Grim anniversary

Sombre reflections after the first 365 days of the war in Ukraine

Grim anniversary
Participants of the ‘Veterans of Russia’ movement carry a wreath to the Unknown Soldier’s grave during an event dedicated to the Defender of Fatherland Day, Moscow. Photo: EPA-EFE / MAXIM SHIPENKOV

When Russia, having lost all conscience and reason, invaded Ukraine a year ago, no one thought that the war would last so long. Pessimists believed that Putin would take Kyiv, even if not in three days, then in two weeks. Optimists believed that having received a punch in the face in the first few days, he would declare victory — he defended, they would say, the Russian language in Donbas — and return to the positions of 23 February.

A year has passed. The war continues, and no one knows how long it will last.

But some consequences of the war, the way it changed the world, and changed it forever, are already clear.

I’ll start with Ukraine. I will not talk about the loss of people, the destruction, the incalculable suffering, or about the fact that all this will continue for some time (no one knows for how long).

When you think about what this country has done there, a wave of hatred fills you. But the idea is not only to curse but also to understand.

The main result of the year of the war for Ukraine is that not yet having won the war, Ukraine has already won its future. Yes, the post-war recovery is going to be long and difficult, but from now on, Ukraine will always be an independent country, and under no circumstances will it become either a colony or a vassal of Russia. In political and military terms, Ukraine will take the position of one of the leading countries in Europe. Like Israel in the Middle East, it will remain for a long time an outpost of the Western world on the borders of Russia or on the borders of a conglomerate of states that may arise in its place. The fantastic authority in the world that Ukraine has earned during this year, and the admiration for the courage of Ukrainians (“it’s not Ukrainians who fight like heroes, but heroes fight like Ukrainians!”) will be important factors contributing to its growth and international influence. The impact of the language and culture of Ukraine will be incomparably more extensive than before. And all this regardless of what territories will be liberated by Ukrainian soldiers and when.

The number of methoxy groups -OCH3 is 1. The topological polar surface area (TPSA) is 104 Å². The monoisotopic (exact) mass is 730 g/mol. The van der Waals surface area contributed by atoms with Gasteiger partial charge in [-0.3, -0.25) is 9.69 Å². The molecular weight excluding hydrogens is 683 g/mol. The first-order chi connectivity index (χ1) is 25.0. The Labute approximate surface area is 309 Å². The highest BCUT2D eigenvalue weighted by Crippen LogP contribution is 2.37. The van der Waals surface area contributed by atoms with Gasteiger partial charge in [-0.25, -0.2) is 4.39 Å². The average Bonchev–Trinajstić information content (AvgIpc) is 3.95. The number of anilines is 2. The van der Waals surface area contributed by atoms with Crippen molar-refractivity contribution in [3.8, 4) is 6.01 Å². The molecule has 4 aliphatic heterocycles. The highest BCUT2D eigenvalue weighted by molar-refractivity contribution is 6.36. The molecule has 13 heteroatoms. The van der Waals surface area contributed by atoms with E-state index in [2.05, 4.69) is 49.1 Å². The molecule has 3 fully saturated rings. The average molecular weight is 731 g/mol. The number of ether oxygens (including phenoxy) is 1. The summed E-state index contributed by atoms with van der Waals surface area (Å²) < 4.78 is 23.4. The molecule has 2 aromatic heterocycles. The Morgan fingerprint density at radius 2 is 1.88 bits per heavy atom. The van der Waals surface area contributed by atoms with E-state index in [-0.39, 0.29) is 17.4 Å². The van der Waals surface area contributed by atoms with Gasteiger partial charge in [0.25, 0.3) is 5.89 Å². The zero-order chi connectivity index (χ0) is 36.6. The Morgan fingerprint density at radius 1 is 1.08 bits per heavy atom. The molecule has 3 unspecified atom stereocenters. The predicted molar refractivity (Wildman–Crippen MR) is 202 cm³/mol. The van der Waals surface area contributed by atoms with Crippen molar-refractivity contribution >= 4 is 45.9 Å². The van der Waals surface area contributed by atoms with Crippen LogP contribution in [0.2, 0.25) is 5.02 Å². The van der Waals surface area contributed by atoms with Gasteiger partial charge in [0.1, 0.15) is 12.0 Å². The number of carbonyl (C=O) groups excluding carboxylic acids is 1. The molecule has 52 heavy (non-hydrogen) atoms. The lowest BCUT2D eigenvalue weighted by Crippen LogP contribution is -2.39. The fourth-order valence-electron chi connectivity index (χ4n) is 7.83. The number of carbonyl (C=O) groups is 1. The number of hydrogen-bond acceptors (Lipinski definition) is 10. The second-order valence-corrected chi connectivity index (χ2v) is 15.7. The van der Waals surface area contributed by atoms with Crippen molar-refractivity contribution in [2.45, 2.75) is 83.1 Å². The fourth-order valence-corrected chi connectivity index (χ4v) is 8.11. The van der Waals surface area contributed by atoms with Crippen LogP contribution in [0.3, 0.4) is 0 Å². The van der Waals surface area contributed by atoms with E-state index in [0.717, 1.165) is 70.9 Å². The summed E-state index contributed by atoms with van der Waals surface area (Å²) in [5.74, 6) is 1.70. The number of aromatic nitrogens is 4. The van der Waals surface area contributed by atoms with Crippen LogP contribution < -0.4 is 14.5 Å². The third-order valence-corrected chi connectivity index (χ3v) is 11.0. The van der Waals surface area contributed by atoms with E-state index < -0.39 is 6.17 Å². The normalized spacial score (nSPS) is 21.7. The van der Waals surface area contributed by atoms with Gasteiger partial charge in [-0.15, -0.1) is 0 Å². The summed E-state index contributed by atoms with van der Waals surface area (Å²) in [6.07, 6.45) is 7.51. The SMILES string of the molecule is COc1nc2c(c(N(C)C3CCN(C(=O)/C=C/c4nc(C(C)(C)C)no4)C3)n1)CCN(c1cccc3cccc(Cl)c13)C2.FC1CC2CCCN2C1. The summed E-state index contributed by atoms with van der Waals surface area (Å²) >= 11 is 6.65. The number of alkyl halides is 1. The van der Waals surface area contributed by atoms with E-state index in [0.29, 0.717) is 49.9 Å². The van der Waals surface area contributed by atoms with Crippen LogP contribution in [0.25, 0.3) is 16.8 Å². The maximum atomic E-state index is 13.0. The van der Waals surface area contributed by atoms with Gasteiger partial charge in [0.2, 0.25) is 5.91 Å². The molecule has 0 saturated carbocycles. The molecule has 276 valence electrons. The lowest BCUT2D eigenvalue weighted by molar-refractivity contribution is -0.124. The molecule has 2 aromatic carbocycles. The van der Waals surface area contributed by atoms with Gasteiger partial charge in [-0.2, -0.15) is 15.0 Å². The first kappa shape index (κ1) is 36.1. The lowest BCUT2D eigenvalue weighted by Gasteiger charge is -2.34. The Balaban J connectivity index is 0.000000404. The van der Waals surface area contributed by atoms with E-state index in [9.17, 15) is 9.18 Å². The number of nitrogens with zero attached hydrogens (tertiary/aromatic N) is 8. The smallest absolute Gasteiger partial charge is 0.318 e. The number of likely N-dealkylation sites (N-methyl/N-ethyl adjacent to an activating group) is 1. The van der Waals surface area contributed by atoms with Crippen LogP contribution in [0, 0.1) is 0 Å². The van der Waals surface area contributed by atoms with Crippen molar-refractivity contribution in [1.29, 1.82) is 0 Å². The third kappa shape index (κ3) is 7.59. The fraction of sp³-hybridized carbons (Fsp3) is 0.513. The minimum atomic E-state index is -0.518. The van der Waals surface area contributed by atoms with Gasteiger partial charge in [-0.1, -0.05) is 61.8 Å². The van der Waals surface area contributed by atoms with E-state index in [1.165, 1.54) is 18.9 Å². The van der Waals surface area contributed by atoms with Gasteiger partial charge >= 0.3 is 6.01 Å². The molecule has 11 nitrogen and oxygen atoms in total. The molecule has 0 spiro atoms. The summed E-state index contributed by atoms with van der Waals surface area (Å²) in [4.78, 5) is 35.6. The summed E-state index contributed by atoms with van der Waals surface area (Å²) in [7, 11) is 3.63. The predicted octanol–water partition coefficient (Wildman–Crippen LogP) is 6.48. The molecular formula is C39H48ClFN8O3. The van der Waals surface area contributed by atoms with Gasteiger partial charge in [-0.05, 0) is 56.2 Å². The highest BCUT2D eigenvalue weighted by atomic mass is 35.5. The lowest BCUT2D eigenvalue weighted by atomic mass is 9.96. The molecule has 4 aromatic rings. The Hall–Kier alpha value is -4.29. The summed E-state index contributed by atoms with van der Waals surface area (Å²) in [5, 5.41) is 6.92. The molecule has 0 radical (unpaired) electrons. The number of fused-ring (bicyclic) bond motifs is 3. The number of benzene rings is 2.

The West is also changing. This transformation is not limited to the consolidation of NATO and the accelerated production of weapons. Faced with a threat that has not been equalled for eighty years, and gradually realising it, the West begins to return to itself — to the West of global creation and the era of great geographical discoveries, to the West of not only technological but also moral leadership. Of course, the West is still thinking of what is better for it, a quick victory for Ukraine with the risk of Putin taking fatal steps, a positional war that would exhaust him, or an agreement with him, which basically would be appeasing the aggressor. But, judging from the way the supplies of offensive weapons are unfolding, with different countries rushing to join these supplies, to transfer at least something to Ukraine, the heirs of Churchill and de Gaulle, not Daladier and Chamberlain, are winning. Those who are winning embody the spirit of the Polish lancers attacking the tanks and the spirit of those who rose up to the uprising in the Warsaw Ghetto. The European civilisation has changed, thanks not so much to pragmatism and rationality, as to its principles and values. And although politicians are inevitably prudent — and this can be partly seen in their help to Ukraine — this alone does not explain the actions of the West.